Hutcheson (1994) wrote about the need for building managers to develop a maintenance programme which optimized the building operating costs and the need for “tenants to occupy buildings on the basis of the cost-effectiveness of facilities, location, fit-out, and aesthetics balanced with rent”. This implies that any fixity between the three parts of the ratio can be realigned depending on the tenant and his or her needs and building operating costs could become a “balancing” item and flexed with available funding. Riley and Cotgrave (2004) stress that lifecycle, refurbishment and maintenance costs are important with planned maintenance reducing the need for reactive maintenance. They note that refurbishment can be triggered by poor maintenance – i.e. not tied to any construction cost or business operating cost.
Saxon (2002) picks up the idea of the ratio, and asserts that Evans et al. assumed a 20 year building lifespan, whereas Evans’ e-mail to us claims it is based on 25.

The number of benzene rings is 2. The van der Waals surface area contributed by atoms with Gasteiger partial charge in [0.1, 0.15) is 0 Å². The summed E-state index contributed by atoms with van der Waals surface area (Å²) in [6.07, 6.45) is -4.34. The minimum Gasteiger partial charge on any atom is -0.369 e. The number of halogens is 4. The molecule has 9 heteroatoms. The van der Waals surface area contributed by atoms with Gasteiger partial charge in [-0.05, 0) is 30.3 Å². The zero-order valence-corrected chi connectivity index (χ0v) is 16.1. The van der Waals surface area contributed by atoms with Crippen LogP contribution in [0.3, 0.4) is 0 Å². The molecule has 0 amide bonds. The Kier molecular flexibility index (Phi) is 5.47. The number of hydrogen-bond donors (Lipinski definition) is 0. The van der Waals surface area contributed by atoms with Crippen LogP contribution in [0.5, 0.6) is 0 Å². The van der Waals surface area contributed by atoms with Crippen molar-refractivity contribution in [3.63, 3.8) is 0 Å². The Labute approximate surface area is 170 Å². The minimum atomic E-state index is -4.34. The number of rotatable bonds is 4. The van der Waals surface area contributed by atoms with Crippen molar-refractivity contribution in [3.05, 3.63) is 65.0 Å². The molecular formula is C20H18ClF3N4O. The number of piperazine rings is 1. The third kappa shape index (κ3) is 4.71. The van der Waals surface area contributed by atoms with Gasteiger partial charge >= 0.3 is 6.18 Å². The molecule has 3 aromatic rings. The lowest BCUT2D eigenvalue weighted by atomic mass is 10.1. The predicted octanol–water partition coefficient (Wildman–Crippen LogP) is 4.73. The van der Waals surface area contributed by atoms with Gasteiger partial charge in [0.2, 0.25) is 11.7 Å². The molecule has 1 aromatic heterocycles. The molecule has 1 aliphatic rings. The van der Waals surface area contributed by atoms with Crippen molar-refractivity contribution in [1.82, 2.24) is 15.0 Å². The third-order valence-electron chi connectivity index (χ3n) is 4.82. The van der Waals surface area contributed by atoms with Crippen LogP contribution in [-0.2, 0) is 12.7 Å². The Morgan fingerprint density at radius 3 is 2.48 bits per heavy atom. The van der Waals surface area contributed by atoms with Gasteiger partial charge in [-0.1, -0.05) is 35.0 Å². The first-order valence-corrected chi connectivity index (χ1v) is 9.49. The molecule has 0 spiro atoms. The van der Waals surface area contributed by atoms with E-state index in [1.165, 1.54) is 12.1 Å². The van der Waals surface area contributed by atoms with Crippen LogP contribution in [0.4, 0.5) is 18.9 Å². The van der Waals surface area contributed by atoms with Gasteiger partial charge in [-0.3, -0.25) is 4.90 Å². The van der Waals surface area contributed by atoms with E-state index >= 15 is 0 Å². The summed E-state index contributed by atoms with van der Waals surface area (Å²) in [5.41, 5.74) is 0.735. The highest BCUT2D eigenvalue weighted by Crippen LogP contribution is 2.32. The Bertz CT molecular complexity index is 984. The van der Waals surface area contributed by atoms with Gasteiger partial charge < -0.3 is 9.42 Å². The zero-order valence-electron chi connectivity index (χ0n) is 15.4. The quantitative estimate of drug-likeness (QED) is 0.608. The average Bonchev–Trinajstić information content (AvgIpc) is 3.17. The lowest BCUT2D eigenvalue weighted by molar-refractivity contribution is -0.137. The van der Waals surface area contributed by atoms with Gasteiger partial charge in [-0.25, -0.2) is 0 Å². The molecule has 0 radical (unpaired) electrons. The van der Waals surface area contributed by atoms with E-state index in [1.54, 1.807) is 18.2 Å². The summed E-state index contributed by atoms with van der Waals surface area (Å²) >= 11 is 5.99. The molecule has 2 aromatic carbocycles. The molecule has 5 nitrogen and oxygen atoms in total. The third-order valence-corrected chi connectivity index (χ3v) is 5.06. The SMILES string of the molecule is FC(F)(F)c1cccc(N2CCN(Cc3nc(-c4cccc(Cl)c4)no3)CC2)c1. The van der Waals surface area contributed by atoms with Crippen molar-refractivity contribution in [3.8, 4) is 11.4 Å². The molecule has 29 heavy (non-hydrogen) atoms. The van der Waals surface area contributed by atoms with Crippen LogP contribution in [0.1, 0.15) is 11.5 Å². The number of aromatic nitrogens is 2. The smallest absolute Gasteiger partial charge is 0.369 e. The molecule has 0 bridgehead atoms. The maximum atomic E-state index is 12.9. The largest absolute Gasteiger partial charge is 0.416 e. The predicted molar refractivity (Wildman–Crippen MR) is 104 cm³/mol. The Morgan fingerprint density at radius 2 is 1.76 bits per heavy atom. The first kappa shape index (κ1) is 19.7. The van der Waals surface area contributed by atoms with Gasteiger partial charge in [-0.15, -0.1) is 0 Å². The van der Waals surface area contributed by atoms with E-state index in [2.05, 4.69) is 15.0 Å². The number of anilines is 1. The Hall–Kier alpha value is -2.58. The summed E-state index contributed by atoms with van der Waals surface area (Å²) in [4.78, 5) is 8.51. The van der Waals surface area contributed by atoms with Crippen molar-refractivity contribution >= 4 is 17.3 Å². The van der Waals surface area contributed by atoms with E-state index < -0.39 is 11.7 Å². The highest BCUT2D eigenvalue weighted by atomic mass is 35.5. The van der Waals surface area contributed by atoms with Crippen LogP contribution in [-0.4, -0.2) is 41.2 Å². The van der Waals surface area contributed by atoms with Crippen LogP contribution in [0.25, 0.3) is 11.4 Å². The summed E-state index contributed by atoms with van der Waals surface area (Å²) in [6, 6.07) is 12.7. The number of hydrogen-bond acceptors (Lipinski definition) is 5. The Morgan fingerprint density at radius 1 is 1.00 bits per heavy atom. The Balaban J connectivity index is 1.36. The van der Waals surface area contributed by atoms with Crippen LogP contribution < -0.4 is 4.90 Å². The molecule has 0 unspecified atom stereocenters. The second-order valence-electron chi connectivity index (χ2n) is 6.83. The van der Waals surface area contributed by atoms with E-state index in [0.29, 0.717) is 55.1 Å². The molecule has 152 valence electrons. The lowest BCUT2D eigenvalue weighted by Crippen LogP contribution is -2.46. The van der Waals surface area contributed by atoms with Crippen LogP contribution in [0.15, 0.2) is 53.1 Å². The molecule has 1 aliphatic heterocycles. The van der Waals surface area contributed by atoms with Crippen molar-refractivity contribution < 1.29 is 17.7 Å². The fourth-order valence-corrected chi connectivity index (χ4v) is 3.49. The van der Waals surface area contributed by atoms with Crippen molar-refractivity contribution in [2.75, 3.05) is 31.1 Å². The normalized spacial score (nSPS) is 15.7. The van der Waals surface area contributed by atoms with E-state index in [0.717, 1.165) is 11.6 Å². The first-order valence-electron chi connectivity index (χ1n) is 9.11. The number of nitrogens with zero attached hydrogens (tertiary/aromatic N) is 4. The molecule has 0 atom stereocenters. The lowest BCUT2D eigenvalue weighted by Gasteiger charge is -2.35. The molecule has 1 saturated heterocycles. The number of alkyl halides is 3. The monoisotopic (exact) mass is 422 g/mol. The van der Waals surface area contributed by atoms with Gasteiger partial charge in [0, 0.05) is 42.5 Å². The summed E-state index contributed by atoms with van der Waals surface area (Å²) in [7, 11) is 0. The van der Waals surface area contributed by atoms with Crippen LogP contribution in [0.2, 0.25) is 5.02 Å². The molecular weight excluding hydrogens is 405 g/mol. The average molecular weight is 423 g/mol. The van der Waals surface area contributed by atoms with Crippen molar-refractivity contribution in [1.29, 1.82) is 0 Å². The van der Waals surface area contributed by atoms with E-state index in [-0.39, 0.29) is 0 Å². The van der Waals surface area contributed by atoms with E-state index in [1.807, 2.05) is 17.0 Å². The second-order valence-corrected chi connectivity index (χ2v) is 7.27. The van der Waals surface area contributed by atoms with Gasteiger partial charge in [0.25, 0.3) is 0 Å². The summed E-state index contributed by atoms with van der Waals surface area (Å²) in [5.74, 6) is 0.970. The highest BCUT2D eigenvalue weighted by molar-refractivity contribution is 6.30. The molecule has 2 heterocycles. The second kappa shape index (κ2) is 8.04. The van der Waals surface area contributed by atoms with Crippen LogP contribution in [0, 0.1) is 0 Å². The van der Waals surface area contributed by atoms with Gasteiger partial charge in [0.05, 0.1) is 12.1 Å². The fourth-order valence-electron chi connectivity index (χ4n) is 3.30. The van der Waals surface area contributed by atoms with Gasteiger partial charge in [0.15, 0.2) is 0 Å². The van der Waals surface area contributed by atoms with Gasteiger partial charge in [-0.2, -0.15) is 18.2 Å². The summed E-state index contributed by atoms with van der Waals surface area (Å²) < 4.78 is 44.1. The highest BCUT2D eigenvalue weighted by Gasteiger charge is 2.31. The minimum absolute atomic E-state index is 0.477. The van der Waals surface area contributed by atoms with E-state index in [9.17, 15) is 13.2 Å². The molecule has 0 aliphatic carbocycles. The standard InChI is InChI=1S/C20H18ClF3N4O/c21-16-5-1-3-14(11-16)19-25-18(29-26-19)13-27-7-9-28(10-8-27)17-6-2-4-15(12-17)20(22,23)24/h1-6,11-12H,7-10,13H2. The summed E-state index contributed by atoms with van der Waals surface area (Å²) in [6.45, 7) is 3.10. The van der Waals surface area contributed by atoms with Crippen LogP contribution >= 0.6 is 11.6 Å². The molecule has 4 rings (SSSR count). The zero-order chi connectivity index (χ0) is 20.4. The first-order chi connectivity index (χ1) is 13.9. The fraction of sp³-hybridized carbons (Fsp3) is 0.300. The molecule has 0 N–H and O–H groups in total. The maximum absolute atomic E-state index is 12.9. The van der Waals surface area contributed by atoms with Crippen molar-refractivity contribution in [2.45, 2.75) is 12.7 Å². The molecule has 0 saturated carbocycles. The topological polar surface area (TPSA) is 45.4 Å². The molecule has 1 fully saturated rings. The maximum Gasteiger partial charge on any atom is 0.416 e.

Moreover, he asserts that in Net Present Value terms, the ratio is a far less dramatic 1:1.5:60, but, like Evans et al., he shows no data to support this calculation.
Moreover, the ratio is now applied to all building types, not mentioning offices, but in the same paragraph, mentioning the significance of this ratio for hospitals, schools and laboratories. In a later paper, Saxon (2003: p2) returns to the 1:5:200 ratio and stresses the importance of “improving value by lowering costs” and concentrating on best serving the customer (i.e. tenant) and considering “benefit definition”. He further adds to the 1:5:200 ratio by including a fourth term, design, at 0.1 of the original construction cost and then a fifth term, the performance for the occupying activity, which he pitches in a range from 250 to 2000. This extended ratio means that over the life of the facility the benefit generated from design runs from 1:2500 upwards. This
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is done to support the view that by putting emphasis on design there is greater performance benefit from the occupying organisation later; good design creates buildings which have no net cost! Again, there is no data to support these statistics and by taking the 0.1 out of the “1” the “1” is reduced to 0.9 and thus the original ratio is altered (or was the 0.1 supposed to have been excluded from the 1? It is impossible to say).